Most folks that know me know I don't do well sitting inside, especially when it's nice out. Seeing as how I live in Honolulu, a city where all one needs to be a credible weatherman is a laundry list of adjectives for the word “sunny”, I don't stay inside much. Snorkeling, kayaking, surfing…you name it, Im on it. Chief amongst my outdoor activities of choice, especially when time/inclination is running a bit short is walking.

Not “taking a stroll” walking…more like “exploring most of Oahu on foot” walking.

Of everywhere I've stumbled across in my time here, none capture my attention like Punchbowl Cemetery. I realize that may sound a bit macabre, but it couldn't be further from the truth. Nestled atop Mount Tantalus, Punchbowl sits high atop Honolulu, offering easily the most sweeping panaroma of the city found anywhere. It's always quiet, and meticulously maintained.

To back up though….Punchbowl Cemetery is a national cemetery, demarcated as the Cemetery of the Pacific. Think, Arlington National, Island Edition. It holds many of the bodies recovered from Pearl Harbor, the recently deceased Senator Daniel Inouye, and a host of other war veterans. It isn't terribly large, but is very reverent. Also, it has served as a film location for Battleship, Hawaii Five-O, and many others.

I started coming to Punchbowl on Sunday a little over a year ago. Generally my morning consists of a trip to the gym, church, and then a stroll up to the grounds. Don't ask me how this came to be my morning routine, it just did. No reason to change it in the time since either.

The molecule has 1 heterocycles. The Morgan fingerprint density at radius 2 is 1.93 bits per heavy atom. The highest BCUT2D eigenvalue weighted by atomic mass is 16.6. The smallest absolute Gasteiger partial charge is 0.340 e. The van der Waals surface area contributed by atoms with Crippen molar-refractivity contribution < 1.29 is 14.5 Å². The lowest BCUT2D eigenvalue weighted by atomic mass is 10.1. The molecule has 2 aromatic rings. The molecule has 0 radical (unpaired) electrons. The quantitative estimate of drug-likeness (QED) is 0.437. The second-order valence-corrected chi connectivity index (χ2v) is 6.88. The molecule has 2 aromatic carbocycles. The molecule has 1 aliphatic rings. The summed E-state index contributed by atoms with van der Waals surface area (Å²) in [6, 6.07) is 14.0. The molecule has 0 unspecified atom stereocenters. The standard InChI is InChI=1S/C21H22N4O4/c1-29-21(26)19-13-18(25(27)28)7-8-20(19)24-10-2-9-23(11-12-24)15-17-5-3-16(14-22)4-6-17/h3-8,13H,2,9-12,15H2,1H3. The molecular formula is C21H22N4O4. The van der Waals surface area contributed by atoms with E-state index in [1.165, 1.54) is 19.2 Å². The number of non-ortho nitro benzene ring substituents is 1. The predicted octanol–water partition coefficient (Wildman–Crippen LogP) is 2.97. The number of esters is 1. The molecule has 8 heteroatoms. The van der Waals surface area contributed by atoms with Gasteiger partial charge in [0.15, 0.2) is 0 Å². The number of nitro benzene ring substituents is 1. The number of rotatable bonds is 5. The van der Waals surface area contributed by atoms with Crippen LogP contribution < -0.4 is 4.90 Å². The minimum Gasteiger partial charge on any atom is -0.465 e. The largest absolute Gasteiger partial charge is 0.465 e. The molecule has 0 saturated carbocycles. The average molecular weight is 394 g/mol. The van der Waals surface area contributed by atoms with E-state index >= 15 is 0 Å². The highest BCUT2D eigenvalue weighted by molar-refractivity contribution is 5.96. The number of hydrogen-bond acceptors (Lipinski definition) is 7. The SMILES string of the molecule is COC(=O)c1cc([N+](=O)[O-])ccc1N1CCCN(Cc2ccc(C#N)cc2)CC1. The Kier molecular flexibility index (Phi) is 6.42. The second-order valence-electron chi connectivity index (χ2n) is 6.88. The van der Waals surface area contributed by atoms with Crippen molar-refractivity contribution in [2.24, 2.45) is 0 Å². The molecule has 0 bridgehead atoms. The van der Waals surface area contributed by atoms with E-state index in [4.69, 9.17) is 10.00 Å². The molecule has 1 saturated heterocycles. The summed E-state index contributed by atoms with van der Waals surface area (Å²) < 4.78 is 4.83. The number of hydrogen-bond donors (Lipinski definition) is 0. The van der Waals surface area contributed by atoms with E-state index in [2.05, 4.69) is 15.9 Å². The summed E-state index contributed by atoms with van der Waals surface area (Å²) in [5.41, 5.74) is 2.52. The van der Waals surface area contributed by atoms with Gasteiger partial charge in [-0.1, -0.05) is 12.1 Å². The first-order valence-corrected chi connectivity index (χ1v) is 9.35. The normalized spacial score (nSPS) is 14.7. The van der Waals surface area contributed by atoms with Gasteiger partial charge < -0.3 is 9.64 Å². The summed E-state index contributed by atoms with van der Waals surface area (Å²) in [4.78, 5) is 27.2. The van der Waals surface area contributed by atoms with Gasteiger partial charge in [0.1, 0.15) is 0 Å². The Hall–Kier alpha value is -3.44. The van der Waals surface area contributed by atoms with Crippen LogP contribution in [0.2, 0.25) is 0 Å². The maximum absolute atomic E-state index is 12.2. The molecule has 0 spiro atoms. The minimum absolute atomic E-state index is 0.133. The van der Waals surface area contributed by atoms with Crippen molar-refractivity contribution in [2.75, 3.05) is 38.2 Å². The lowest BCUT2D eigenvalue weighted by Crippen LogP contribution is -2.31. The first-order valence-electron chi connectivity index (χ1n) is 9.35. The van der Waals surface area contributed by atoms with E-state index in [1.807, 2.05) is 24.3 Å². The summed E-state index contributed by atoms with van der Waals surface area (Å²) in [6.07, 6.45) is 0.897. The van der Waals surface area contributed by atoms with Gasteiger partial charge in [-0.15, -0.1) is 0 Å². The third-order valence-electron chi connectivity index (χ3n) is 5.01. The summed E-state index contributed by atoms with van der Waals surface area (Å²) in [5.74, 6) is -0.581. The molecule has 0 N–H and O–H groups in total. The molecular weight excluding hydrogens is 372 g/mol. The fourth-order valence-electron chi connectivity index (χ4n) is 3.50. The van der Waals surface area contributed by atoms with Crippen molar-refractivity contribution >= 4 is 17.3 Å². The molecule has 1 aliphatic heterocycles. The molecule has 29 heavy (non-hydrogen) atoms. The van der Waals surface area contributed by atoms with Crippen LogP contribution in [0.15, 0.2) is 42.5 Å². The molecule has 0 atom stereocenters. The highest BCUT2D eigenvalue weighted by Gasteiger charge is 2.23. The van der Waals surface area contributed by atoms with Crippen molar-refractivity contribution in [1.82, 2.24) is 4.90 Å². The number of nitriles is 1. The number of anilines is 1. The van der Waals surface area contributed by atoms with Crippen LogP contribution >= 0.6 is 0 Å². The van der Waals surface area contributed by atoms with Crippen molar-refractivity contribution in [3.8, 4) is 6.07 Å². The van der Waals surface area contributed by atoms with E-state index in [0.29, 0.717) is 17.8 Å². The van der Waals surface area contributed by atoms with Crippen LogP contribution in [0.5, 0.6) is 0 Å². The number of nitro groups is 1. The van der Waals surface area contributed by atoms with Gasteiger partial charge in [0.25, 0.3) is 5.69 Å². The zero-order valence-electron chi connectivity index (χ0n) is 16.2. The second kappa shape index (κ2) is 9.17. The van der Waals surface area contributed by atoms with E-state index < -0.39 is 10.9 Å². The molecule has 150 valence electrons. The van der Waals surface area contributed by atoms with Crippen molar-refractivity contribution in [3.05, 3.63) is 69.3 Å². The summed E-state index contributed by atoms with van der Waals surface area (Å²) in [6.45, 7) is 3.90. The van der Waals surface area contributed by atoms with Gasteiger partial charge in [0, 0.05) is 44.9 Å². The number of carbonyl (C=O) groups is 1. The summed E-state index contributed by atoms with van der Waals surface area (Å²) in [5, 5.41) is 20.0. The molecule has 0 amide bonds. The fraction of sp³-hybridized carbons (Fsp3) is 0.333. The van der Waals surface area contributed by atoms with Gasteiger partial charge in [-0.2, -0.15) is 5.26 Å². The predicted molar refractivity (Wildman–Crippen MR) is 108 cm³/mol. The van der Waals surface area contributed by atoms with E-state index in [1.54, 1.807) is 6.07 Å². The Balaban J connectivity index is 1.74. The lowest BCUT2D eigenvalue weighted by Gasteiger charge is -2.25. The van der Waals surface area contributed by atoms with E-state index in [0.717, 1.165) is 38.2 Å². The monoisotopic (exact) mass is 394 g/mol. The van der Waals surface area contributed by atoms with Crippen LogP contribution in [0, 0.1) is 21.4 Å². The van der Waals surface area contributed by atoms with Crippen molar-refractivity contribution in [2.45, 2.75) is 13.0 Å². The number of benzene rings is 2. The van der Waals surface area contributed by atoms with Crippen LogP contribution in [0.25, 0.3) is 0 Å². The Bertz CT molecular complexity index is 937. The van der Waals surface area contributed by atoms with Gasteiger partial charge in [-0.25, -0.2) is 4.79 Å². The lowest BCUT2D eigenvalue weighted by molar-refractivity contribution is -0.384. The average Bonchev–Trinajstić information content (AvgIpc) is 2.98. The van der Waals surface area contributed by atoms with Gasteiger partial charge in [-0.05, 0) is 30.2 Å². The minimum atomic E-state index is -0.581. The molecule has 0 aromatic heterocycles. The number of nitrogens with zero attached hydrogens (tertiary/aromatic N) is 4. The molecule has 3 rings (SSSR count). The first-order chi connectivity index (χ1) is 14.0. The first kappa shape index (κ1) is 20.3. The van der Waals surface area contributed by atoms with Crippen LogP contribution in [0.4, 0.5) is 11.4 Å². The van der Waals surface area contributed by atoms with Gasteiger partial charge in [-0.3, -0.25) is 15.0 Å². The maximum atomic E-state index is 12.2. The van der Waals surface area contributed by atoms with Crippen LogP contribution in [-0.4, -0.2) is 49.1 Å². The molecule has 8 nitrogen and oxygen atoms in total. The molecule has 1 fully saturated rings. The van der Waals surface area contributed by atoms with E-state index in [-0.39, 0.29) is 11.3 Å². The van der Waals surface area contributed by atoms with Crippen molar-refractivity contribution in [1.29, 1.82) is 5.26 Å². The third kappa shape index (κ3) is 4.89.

Anyway, a couple of months into my trips I couldn't help but notice the same diminutive Asian woman there every Sunday. Unlike me, she wasn't someone out for a stroll, looking for a place of quiet amid a dense urban landscape. She was there to work.

Every Sunday, she would show up mid-morning with clippers, water, and flowers. Painstakingly she cuts every stray blade of grass away from one particular headstone, waters the ground completely, and leaves fresh flowers.

One week I arrived a little late to find she had already come and gone. Curious, I walked over to check the headstone she so carefully tends to every week. The name was of an Asian-American sailor that had died over twenty-five years ago. Hmm. Interesting.

The next week, I arrived at my normal time to find the same woman back tending the ground, just like clockwork. Unable to contain my inner-curiosity any longer, I waited until she was done and quietly approached her. She was overwhelmingly polite and friendly, and soon we got into a conversation about this particular headstone and how she came to be the eternal watchkeeper over it.

As it were, the headstone belongs to her father (I shall omit all names from the story out of respect). He and his family were Japanese immigrants that arrived not long before WWII. After the bombing of Pearl Harbor, things were especially bad in Hawaii for those of Japanese ancestry, but he still felt compelled to join the navy, where he served out the duration of the war. He performed admirably on a submarine during that time, was highly decorated, and retired sometime in the late forties. After that, he met his wife and raised a family, all in Honolulu. Sadly, in the late 80's, he was stricken with cancer and passed rather suddenly.

His interment at Punchbowl was seen as a great point of pride by the family, and for twenty years after his passing, his wife came every week to tend to his grave. After she passed as well in 2008, the daughter took over the task. Has only missed a handful of Sundays since.

After the conversation, we went our separate ways. Each Sunday now we wave and exchange pleasantries as I make my way through the grounds. Also now, without fail, I can't help but think of this family every time I'm there and the one question it almost always brings to mind…

What are the odds that I'll ever have so profound an impact an somebody that they'll still be tending my headstone twenty-five years later? And, beyond that, would I even want them to….?

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